The illegal wildlife trade is when animals are illegally collected, transported and sold. It applies to live animals or animal products. Wildlife trade also encompasses the illegal trade of plant material. Trafficking can take place across international borders as well as domestically.
Interpol places the current value of wildlife trafficking at between 10 and 20 million (US) dollars annually.
Some of the items involved in wildlife trafficking include exotic pets, food, medicine, clothing and jewellery. Animal parts such as ivory and internal organs are also involved.
What’s the issue?
In 2011 the 13 largest seizures of ivory alone, yielded 23 metric tonnes of ivory. This figure represents 2,500 elephants being killed by poachers in that year alone. It is estimated that in 2013 30,000 elephants were killed by poachers to fuel the illegal wildlife trade.
Experts at TRAFFIC estimate that the money being made from wildlife trafficking amounts to hundreds of millions. Poor people are drawn to the industry due to the large amounts people who are prepared to pay for these animals and animal products.
Some people do receive the correct permits and are able to create products from wildlife. They can then be used for food, medicines and a range of other products. This harvesting is controlled and it is know what products are being taken.
Now though the illegal takings are escalating and many animals are coming under threat.
Recently myths have surfaced in Vietnam relating to rhino horns. Some people claim that rhino horn is a cure for cancer. No evidence exists for this but people still continue with this practice. During 2013 900 rhinos were poached in South Africa. Currently the price for rhino horn is rivalling the price for gold.
Bush meat is another major portion of wildlife trafficking. Some people prefer wild animals as their source of protein and in some places throughout Africa monkey meat is considered to be a delicacy. Currently an estimated 40,000 monkeys are being consumed via smuggling. This meat is supplied to Europe, the United States and Africa.
In Asia the demand for traditional medicines is making up a large portion of the issue. People assume that certain organs or body parts have spiritual or healing powers. In some areas ‘tiger wine’ which is made from tiger bones is believed to give one the strength of a tiger. The issue is increasing as the wealth in these areas does.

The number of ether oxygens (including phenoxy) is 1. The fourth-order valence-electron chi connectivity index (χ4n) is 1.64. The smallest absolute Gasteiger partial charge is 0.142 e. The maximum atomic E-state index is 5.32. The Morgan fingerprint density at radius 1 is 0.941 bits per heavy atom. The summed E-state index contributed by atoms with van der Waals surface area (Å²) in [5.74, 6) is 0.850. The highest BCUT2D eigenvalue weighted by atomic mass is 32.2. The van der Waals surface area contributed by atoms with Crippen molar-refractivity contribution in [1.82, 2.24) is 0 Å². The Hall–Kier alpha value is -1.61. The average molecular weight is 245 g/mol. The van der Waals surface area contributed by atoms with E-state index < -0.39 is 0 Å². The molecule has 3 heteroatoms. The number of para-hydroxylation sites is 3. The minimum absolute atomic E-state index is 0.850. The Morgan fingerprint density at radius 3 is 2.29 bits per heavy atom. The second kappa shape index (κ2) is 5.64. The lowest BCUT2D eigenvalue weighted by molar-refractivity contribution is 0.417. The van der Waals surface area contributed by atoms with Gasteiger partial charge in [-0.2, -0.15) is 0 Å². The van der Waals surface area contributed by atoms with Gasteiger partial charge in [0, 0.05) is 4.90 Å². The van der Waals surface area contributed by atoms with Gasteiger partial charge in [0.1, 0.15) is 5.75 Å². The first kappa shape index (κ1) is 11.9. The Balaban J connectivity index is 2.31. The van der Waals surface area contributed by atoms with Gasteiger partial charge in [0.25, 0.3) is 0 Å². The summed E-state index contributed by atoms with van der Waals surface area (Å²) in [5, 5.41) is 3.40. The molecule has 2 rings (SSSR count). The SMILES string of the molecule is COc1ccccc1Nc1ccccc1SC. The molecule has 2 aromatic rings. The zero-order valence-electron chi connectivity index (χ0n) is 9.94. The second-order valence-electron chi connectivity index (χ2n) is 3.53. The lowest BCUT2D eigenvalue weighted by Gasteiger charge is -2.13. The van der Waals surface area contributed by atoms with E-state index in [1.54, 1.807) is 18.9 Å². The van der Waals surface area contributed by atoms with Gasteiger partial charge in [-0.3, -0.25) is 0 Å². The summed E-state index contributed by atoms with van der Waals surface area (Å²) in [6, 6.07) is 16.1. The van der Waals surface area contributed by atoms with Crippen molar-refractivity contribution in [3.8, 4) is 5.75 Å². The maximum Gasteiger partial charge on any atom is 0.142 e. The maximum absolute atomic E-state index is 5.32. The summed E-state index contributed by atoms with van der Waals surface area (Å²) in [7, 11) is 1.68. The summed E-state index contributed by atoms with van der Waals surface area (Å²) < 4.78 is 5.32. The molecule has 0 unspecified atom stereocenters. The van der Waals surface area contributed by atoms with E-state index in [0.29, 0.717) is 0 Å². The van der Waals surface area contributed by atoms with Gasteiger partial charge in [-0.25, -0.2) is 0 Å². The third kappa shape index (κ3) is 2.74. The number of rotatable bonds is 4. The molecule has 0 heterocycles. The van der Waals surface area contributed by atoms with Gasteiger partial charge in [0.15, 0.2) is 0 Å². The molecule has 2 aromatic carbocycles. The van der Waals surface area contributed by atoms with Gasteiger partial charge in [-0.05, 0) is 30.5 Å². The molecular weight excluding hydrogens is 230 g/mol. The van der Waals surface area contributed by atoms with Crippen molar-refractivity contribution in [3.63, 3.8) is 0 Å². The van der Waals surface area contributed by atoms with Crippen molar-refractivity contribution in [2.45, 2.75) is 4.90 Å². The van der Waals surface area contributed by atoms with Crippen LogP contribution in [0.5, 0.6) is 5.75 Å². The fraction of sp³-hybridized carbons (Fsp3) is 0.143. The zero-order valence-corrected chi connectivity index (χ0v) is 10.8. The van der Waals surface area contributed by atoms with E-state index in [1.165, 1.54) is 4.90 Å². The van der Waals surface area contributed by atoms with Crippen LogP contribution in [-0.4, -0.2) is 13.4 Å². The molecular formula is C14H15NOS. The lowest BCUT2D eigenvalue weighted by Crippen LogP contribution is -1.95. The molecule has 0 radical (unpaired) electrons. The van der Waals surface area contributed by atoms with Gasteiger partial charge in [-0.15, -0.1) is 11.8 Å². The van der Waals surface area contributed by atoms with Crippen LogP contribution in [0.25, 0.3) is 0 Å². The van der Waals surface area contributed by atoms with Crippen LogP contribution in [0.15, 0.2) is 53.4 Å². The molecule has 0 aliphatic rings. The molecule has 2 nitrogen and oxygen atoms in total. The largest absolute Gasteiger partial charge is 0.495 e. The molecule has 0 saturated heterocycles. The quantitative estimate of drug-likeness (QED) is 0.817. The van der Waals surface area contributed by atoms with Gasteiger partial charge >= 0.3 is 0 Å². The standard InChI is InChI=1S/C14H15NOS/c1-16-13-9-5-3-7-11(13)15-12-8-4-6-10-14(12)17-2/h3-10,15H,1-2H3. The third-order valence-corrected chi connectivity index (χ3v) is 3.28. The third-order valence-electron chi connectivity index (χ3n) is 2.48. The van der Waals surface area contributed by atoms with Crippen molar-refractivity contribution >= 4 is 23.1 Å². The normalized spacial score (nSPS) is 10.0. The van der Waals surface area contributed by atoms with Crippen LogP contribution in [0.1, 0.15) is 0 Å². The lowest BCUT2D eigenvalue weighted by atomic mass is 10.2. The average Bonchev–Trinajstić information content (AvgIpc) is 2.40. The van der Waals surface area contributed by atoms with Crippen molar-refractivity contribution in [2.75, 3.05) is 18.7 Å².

traAnother issue which is very big in Asia is taking animals for pets. People get these animals as little babies and then they grow up. When this happens the people get rid of the animal as they can no longer handle them.
Most people will encounter a product from the illegal wildlife trade. Currently the largest categories of wildlife trafficking are timber and seafood. According to the United Nations Food and Agriculture Association $100 billion of fish is traded each year and $200 billion of timber is sold from illegal sources.
Is there a solution?
Yes people need to stop buying the products to end the demand. If the poachers have no monetary gain which they can earn from trading these animals they will have no reason to continue doing it.
It is okay still to use certified sustainable products. Timber, fish and other products which are illegally traded can be brought from sustainable sources which are managed to stop them from damaging wild populations. Some certifiers include the Marine and Forest Stewardship councils.
What can you do to help?
To help you simply need to look for products which are certified. As such you know they have been assessed to make sure they are doing no damage. You can also ask questions of anyone you purchase anything from so you can make sure it is not from an illegal source.
Worldwildlife.org, (2014). Illegal Wildlife Trade | Threats | WWF. [online] Available at: http://www.worldwildlife.org/threats/illegal-wildlife-trade [Accessed 21 Jun. 2014].
Wikipedia, (2014). Wildlife smuggling. [online] Available at: http://en.wikipedia.org/wiki/Wildlife_smuggling [Accessed 21 Jun. 2014].
Traffic.org, (2014). TRAFFIC – Wildlife Trade. [online] Available at: http://www.traffic.org/trade/ [Accessed 21 Jun. 2014].
By surtr (Flickr: luwak (civet cat)) [CC BY-SA 2.0 (http://creativecommons.org/licenses/by-sa/2.0)], via Wikimedia Commons
By surtr (Flickr: luwak (civet cat)) [CC-BY-SA-2.0 (http://creativecommons.org/licenses/by-sa/2.0)], via Wikimedia Commons